I don't have any spare exhaust pipes and I think running the motor without one might not be a good idea. Gotta love these happy time clunkers...
     
  8. GearNut

    GearNut Active Member

    Removing the cylinder head will require a new head gasket in order to guarantee proper sealing. In a pinch, you can anneal the old one with a propane torch or electric stove to soften and re-use it. Rub bar soap on it and get a good layer evenly on it. Heat the gasket untill the soap turns black, then remove it from the heat source and let it air cool. Being carefull to not bend the gasket, lay the gasket on a hard, flat surface and wipe the bar soap residue off as well as you can and your are done.
    This in no way guarantees that it will re seal, but it will give you the best chance possible.

    Excessive exhaust back pressure will cause poor operation for sure. Unfortunately I have not disassembled your style of muffler, so I am not of any help there.

    The descriptions you have given towards gas residue on the rear of the bike, and excessive fuel dripping out of the muffler are classic symptoms of a float set too high.
    Gently bend the float lever arms down, away from the carburetor body just a little bit at a time, perhaps 1/16 of an inch. It is better to sneak up to the proper setting by adjusting it a few times rather that bend it too much the first time and cause a lean condition in the carburetor. A lean condition can easily cause severe damage rather quickly.
    Good luck, and have patience. I have a feeling you will need it!
     
  9. mastafoo

    mastafoo New Member

    Good news, I removed the muffler to rule out the backpressure theory and it turns out the bike performs like a beast without it. By that I mean better than it has ever before. Of course it is very loud and I've read that it is not good for the bike to run without one. So I guess the only thing I need to do do now is somehow dismantle and clean my pipe. That's much easier said than done. I've tried flushing it with gas twice, and a good deal of black sludge came out. The bike still performs the same, however, so there may be some solid carbon deposits that aren't dissolved by the gas and must be manually removed.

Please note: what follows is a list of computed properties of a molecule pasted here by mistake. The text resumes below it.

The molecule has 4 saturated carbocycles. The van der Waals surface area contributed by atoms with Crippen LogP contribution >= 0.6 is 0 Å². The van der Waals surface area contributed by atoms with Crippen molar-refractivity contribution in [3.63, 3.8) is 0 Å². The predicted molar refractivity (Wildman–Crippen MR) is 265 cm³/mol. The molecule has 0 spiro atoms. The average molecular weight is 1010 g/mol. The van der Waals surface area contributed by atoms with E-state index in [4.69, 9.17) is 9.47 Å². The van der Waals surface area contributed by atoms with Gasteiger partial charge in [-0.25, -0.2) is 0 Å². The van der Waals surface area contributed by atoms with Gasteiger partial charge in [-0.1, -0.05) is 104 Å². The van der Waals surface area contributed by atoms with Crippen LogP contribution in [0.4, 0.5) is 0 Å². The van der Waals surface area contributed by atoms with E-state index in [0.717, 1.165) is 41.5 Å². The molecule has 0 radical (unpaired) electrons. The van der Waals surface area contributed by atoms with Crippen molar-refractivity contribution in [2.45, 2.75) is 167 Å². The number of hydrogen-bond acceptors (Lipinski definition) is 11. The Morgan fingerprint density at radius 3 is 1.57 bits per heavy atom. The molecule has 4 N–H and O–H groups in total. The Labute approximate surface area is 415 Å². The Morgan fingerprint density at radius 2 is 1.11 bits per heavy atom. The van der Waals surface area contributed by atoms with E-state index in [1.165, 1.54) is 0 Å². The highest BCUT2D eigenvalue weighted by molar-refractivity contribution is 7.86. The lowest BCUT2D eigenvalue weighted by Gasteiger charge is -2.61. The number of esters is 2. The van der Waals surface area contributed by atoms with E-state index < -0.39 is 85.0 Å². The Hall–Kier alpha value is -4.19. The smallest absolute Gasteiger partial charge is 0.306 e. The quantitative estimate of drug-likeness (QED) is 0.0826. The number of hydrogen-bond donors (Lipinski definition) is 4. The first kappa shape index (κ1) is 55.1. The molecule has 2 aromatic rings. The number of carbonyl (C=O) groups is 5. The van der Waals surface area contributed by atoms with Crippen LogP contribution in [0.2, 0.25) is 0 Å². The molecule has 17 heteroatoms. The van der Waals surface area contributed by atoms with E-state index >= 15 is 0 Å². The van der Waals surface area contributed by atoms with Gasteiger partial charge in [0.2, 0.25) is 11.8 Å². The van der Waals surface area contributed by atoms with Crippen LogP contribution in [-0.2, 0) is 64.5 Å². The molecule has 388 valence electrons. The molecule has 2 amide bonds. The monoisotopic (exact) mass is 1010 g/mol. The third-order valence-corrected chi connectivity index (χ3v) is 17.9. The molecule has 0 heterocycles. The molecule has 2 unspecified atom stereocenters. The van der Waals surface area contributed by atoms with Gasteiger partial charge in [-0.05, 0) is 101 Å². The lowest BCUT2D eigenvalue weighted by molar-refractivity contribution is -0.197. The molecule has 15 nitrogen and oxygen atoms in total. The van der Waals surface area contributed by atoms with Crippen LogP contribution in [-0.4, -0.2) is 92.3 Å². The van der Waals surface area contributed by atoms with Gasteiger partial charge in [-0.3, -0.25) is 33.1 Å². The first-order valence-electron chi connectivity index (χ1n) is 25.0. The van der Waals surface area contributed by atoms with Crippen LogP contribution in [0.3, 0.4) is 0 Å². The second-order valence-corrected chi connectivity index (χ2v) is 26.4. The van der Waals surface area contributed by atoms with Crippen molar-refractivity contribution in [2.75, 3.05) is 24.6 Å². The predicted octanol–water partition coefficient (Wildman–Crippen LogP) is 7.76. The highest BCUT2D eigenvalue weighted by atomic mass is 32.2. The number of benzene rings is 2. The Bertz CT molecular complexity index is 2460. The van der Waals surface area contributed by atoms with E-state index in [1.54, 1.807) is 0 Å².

I also bent my float lever slightly before removing the exhaust, which didn't have any noticeable effect. Still, I would like to know how to distinguish between a lean and a rich condition to prevent any damage.
    - nick
     
  10. GearNut

    GearNut Active Member

    A rich condition will blacken the sparkplug with a wet, oily residue, and make the engine run sluggish at high engine speed. It will usually start easily without the choke engaged.
    A lean condition will have the sparkplug color white, possibly silvery white.
    Silvery white is very bad at the silver is actually aluminum deposited from the piston top. The engine will run very well at lower speeds, but surge at high speeds. Also you will notice that the engine runs very hot.
    A tan colored sparkplug is desired, tan to light brown.
     
  11. tacoshell4

    tacoshell4 Member

    the cat is prob jammed up
     
  12. Toysaresuss

    Toysaresuss New Member

    Best way to fix it is put the old stuff back on. :)
     
  13. mastafoo

    mastafoo New Member

    I've tried using a pressure washer, dish detergent, and even flushed it with gasoline many times and cannot get the clog out. I remember when it was new I could blow into it easily, now it is very difficult. I hit it with a wrench and threw it on the ground to loosen the carbon and that only partially worked, I saw chunks of it come out. It's still the same, though...Any tips on how to clean a pipe or get the guts/discs out?

    I'm considering getting a new pipe for $35 if I cannot clean this one out in the next week...